Fujisawa sets record: Fujisawa Rina (aged 20) set a new record for most wins by a woman player when she beat Suzuki Shinji 7P in Preliminary B of the 58th Judan tournament on December 24. This was her 42nd win in 2018, one more than the record set by Kobayashi Izumi 6P in 2001. Taking black, Fujisawa won by resignation. On the 27th, she won another game, so her final record was 43 wins to 23 losses. She tied for second place in the most-wins list with Ichiriki Ryo 8P, the highest a woman player has ever placed. (I plan to cover 2018 stats in my next report, which will also feature the first game of the Kisei title match.) Fujisawa’s comment: “I’m happy I was able to top my personal best of 40 wins. This year, my form improved in the latter part of the year and I was able to play above my strength.”

Promotion
To 3-dan: Sotoyanagi Sebun (40 wins, as of Dec. 7)

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The Power Report (3 of 4): Iyama defends Tengen, sets new record; Fujisawa to challenge for Women’s Kisei; Chunlan Cup: all-Korean final

Thursday January 10, 2019

by John Power, Japan correspondent for the E-Journal

Iyama defends Tengen, sets new record: The fourth game of the 44th Tengen title match was held at the Hotel New 2019.01.10_44tengen5_1Awaji in Sumoto City, Hyogo Prefecture on December 10. Taking white, Yamashita Keigo 9P won by 2.5 points after 262 moves. Iyama attacked positively in the opening and secured an advantage, but Yamashita launched a do-or-die attack and pulled off an upset. The fifth game, the last big game of the year, was held at the Tokushima Grandvrio Hotel in 2019.01.10_tengen4 YamashitaTokushima City on December 19. At his peak, Iyama was often able to wrap a match up quickly, reducing the burden on himself of constant title defenses, but this was his third successive match to go the full distance. Yamashita drew black in the nigiri. Once again, Iyama took the lead in the opening, and this time the challenger’s attempt to stage an upset was unsuccessful. Yamashita resigned after 188 moves. After a hectic autumn/winter tournament season, Iyama ended the year in top form. He has now won the Tengen four years in a row, so he can aim at qualifying for the honorary title next year. This was his 43rd top-seven title, putting him in the sole lead ahead of Cho Chikun. It is his 54th title overall and maintains his quintuple crown. No one will bet against his chances of restoring his septuple crown in 2019. Cho Chikun had a comment: “He’s not even half my age. It’s a great honor for me to be overtaken by a fantastic player like Iyama.”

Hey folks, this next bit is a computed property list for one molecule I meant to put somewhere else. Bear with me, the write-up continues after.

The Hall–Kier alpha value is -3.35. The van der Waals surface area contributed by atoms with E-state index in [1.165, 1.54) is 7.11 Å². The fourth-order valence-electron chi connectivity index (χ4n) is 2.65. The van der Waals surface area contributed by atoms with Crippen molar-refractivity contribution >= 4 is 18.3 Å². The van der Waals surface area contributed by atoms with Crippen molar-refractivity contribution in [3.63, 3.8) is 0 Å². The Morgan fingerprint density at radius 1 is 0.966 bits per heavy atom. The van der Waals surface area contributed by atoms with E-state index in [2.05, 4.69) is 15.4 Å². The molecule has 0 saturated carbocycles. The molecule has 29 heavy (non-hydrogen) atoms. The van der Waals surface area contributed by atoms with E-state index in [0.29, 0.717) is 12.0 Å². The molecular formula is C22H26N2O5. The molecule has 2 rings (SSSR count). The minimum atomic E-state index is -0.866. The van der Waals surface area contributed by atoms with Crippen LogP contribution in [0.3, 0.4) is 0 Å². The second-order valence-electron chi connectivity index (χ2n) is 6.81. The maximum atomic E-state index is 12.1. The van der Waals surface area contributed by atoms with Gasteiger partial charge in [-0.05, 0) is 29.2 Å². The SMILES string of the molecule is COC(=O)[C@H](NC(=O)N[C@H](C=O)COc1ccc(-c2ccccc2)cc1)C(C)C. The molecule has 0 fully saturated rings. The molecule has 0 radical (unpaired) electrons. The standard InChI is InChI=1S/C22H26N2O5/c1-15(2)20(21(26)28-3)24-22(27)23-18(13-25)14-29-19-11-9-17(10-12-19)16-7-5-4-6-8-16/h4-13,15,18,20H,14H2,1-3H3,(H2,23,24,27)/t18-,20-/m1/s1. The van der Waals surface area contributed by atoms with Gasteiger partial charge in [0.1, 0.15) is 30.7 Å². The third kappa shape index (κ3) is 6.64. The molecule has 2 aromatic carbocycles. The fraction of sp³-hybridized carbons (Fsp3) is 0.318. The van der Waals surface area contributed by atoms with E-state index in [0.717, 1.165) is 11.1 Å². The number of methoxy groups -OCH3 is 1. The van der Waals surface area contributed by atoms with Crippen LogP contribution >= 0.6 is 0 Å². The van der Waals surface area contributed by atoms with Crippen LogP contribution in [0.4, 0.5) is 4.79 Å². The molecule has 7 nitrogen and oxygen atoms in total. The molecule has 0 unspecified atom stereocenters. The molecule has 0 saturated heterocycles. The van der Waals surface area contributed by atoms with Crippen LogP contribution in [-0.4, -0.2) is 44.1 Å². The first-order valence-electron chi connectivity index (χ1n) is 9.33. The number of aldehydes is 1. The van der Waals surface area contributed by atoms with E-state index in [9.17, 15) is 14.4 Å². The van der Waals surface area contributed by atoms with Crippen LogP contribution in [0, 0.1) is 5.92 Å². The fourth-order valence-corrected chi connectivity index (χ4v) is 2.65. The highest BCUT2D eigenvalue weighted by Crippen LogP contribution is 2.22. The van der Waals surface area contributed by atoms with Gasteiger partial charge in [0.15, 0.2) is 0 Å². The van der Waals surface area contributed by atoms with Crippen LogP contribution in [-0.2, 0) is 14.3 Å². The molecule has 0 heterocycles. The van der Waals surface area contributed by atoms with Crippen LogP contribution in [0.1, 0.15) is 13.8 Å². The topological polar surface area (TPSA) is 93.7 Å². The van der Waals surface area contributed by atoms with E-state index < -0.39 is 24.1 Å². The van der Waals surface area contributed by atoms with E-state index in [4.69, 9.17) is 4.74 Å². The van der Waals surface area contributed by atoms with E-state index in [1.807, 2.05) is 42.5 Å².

Fujisawa to challenge for Women’s Kisei: The play-off to decide the challenger for the 22nd Women’s Kisei title was 2019.01.10_WKisei R Fujisawaheld in the Ryusei Studio in the basement of the Nihon Ki-in on December 10, and it featured yet another clash between Fujisawa Rina (right) and Xie Yimin. Taking white, the former won by resignation after 174 moves. This is the only women’s title Fujisawa has never won; in fact, it’s the first time she got past the second round (out of four) in the final knock-out section. The best-of-three title match with Ueno Asami will begin on January 17. Incidentally, this will be the first time Fujisawa (20) will face a younger opponent in a title match (Ueno is 17).

Chunlan Cup: all-Korean final: Korean players are doing their best to push back against the ascendancy of Chinese players in international tournament recently. The semifinals of the 12th Chunlan Cup were held in Zhejiang Province in China on December 17 and 19. Both featured Chinese-Korean pairings and both ended in narrow victories for the Korean side. Park Junghwan 9P (W) beat Ke Jie by half a point and Park Yonghyun 9P (B) beat Dang Yifei 9P by one and a half points. The final is scheduled for June.
Tomorrow: Honinbo League; 44thMeijin League; Fujisawa sets record

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Problem of the Week

Strategic Tesuji

White to play